PURPOSE: Muscle power declines with age and disease and predicts functional impairment. Although effective in some other cohorts, the benefits of high intensity, high velocity progressive resistance training (power training) on muscle strength, power, contraction velocity and lower limb function in older adults with type 2 diabetes has not been investigated.
METHODS: 103 overweight/obese older adults (>60 years) were randomized to receive high intensity power training [80% peak strength (1RM)] or sham-exercise, 3 days per week for 1 year. Peak muscle power, peak contraction velocity and 1RM were measured on Keiser knee extension (KE) and chest press (CP) machines before and after the intervention. Lower limb function was assessed using habitual and maximal gait speed, repeated chair stand and stair climb power.
RESULTS: KE and CP 1RMs significantly increased following power training compared to sham-exercise [mean difference (CI) = 28.97 (5.17, 52.77) Nm and 75.99 (40.25, 111.74) N respectively]. Similar results were observed for KE and CP peak power [(mean difference = 75.83 (35.82, 115.84) W and 26.77 (6.30, 47.24) W, respectively]. No effects were observed for changes in contraction velocity for KE or CP (p<0.05). Both groups showed similar improvements in habitual and maximal gait speed and chair stand time (p<0.05). Increases in KE peak power were explained by increases in KE 1RM (r=0.32, p=0.003), but not changes in KE contraction velocity (r=0.12, p=0.26). In contrast, increases in CP peak power were explained by increases in CP contraction velocity (r=0.52, p<0.001) but not increases in CP 1RM (r=0.17, p=0.26). Neither changes in KE 1RM nor peak power were associated with changes in lower limb function.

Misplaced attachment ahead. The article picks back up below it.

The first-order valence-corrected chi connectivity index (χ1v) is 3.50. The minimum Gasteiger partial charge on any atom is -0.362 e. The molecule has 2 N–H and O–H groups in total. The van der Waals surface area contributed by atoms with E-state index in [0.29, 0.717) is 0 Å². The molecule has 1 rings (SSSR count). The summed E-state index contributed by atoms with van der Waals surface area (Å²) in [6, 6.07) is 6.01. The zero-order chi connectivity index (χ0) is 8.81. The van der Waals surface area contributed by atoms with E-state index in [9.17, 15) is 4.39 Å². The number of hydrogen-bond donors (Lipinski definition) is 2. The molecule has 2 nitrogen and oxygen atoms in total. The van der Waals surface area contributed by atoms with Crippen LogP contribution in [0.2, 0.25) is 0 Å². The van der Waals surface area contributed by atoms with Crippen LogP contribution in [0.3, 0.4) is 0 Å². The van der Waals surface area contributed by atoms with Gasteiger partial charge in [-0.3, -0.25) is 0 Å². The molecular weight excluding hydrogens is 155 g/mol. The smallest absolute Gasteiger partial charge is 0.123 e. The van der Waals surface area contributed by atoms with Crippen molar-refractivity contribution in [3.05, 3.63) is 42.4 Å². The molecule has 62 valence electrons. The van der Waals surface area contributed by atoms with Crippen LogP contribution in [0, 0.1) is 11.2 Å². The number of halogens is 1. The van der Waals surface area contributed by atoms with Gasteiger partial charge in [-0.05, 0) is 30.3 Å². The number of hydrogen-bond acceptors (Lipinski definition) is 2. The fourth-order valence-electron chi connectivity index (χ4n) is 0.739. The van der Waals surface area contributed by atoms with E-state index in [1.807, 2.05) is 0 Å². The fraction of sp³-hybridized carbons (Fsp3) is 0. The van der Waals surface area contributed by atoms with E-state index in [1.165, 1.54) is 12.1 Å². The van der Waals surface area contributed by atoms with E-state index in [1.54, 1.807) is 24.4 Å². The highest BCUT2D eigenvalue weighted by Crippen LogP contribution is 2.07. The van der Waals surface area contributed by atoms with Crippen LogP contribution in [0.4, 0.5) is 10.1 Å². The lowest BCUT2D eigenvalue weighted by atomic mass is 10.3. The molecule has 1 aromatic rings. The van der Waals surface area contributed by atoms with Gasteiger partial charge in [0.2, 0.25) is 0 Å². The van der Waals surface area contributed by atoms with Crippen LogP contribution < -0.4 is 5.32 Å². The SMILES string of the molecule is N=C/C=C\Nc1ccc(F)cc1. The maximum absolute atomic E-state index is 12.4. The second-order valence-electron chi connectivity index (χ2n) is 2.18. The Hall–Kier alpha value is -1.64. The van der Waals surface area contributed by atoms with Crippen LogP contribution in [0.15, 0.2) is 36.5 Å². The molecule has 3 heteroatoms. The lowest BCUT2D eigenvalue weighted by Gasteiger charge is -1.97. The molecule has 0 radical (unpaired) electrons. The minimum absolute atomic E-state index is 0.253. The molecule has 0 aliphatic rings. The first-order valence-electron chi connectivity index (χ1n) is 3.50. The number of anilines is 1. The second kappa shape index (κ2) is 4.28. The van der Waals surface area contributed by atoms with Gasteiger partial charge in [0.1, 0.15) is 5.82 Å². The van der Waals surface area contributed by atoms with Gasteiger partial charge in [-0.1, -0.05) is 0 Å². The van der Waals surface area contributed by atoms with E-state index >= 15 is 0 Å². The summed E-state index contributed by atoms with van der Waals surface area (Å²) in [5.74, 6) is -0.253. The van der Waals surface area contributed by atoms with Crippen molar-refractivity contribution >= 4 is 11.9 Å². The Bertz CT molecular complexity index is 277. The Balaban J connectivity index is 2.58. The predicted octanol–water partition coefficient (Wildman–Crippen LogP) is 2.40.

CONCLUSIONS: 1 year of power training significantly improved upper and lower body strength and power in older adults with type 2 diabetes. Improvements in lower limb power were associated with increases in strength but not contraction velocity. Conversely, improvements in upper limb power were associated with increases in contraction velocity but not strength. Unexpectedly, improvements in lower extremity function were not associated with changes in lower leg strength or power, suggesting that unaddressed factors such as obesity may have attenuated the benefits of power training on functional performance.